The film is set in China in 1895 during the Qing dynasty. Wong Fei-hung travels by train from Foshan to Guangzhou to attend a seminar on medicine. He is accompanied by his romantic interest 13th Aunt and apprentice Leung Foon. The situation in Guangzhou is rather chaotic. On one hand, there are protests in the streets against the signing of the Treaty of Shimonoseki. On the other hand, the White Lotus Sect, an extreme xenophobic cult, goes around attacking Westerners and destroying everything regarded as alien to Chinese culture. At one point, 13th Aunt is almost captured by the cult when she tries to take a photo of them, but Wong shows up, fights with the cult members, and saves her.
Wong gives a lecture on acupuncture at the seminar while a Western-trained Chinese doctor, Sun Wen, helps him translate for the predominantly non-Chinese audience. The seminar is disrupted when the White Lotus Sect shoot flaming arrows into the building; Wong, Leung and Sun manage to escape safely. Wong feels that Guangzhou is not safe and wants to bring Leung and 13th Aunt with him back to Foshan. However, just as they are about to leave, they learn that the White Lotus Sect is attacking the Tongwen Guan, a school for children to study foreign languages. They head over and save the children. The innkeeper refuses to allow the children to remain in his inn because he is worried about retaliation by the White Lotus Sect.
Wong goes to the yamen to ask if the children can take shelter there. He spars with a military officer, Nap-lan, who is impressed with his skill but does not approve his request. In the meantime, Leung and 13th Aunt bring the children to hide in the British consulate, which is under siege by the White Lotus Sect. At the consulate, Wong meets Sun Wen again and learns that Sun and his friend, Lu Haodong, are part of an underground movement seeking to overthrow the Qing dynasty and establish a republic in China. Nap-lan shows up with his soldiers and tries to enter the consulate to capture Lu but the British consul stops him. That night, Nap-lan orders his men to disguise themselves as White Lotus Sect members and break into the consulate. After some time, he leads his soldiers into the consulate under the pretext of protecting the consul and arresting the cult members while actually using the opportunity to hunt down Lu. He secretly kills the British consul when the latter sees through his ruse.
Lu disguises himself as Leung and follows Wong out of the consulate, while Leung pretends to be Lu to lure Nap-lan and his soldiers away. Wong and Lu then travel to the White Lotus Sect's base to confront Priest Kau-kung, the cult leader. After fighting with the cult members and engaging Kau-kung in a one-on-one fight, Wong defeats Kau-kung and kills him by knocking him onto a protruding sharp point. Wong, Leung and Lu then proceed to retrieve a book, which contains the names of the revolutionaries, from a secret location, but they run into Nap-lan and his men. Lu is shot but manages to burn the book to prevent Nap-lan from getting it. Wong fights with Nap-lan while Leung helps Lu burn the book. Leung almost burns the cloth used to wrap the book. Before succumbing to his wounds, Lu stops Leung from burning the cloth and tells him to meet Sun Wen at the pier and pass him the cloth. Wong and Leung try to escape but are cornered by Nap-lan. In the end, Wong defeats and kills Nap-lan by cutting his throat with a wooden splinter. As dawn approaches, Wong and Leung arrive at the pier just as the ferry is leaving for Hong Kong. Wong throws the cloth to Sun Wen, who opens it up to reveal Lu's design of the Blue Sky with a White Sun flag.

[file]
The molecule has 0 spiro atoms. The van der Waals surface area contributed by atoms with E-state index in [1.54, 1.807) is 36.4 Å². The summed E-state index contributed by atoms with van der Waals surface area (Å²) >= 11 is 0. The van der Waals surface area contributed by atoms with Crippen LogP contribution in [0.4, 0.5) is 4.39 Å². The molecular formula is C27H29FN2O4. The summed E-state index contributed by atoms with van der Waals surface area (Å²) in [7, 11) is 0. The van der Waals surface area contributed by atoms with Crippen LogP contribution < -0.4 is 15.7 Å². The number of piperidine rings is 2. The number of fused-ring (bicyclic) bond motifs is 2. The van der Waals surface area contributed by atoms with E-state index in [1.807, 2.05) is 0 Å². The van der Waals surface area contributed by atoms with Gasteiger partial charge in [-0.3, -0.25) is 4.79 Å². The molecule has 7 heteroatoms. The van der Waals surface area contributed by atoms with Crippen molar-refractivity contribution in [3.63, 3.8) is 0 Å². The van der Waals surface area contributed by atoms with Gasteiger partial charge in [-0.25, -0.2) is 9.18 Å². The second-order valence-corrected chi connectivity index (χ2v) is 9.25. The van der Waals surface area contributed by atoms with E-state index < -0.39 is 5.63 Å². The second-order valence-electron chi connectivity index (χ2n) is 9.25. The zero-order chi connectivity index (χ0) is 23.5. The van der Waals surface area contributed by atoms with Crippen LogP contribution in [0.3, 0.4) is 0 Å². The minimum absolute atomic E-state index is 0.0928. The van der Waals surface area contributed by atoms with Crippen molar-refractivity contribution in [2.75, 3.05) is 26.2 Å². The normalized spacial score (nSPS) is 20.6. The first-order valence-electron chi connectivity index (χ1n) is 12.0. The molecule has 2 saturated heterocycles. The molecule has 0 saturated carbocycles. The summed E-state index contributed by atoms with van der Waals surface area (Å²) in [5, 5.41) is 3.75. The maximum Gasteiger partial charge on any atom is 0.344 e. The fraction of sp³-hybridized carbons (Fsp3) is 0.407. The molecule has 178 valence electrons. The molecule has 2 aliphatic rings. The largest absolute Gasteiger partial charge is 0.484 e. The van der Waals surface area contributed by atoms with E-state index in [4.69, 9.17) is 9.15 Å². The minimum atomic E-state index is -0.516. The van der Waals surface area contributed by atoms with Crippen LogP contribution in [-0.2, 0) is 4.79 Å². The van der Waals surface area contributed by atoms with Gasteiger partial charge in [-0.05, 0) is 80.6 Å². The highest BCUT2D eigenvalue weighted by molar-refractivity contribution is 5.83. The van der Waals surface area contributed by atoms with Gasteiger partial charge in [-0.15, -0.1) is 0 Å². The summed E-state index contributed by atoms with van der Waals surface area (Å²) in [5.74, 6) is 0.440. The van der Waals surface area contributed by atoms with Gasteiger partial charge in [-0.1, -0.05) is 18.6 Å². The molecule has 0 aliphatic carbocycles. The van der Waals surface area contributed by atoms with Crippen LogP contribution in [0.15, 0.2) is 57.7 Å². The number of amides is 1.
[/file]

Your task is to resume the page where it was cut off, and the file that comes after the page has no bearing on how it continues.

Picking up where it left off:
On 2 July 2001, DVD was released in Hong Kong Legends at Europe in Region 2.
Two years later, Hong Kong Legends DVD were released on 7 April 2003 at 3 disc set Tsui Hark's Once Upon a Time in China Trilogy.
Three years later, The Donnie Yen Collection DVD were released on 29 May 2006 at 4 disc set including two films they were New Dragon Gate Inn and 2 disc platinum edition Iron Monkey.
The Taiwanese VHS release distributed by Long Shong opens with a seven-minute-long recap of the first film. It also features some scenes that were cut from the international release.
Once Upon a Time in China II was a rare instance where a sequel to a Hong Kong film earned higher at the box office as compared to the previous film. It grossed a total of HK$30,399,676 during its theatrical run and holds a 93% rating on Rotten Tomatoes.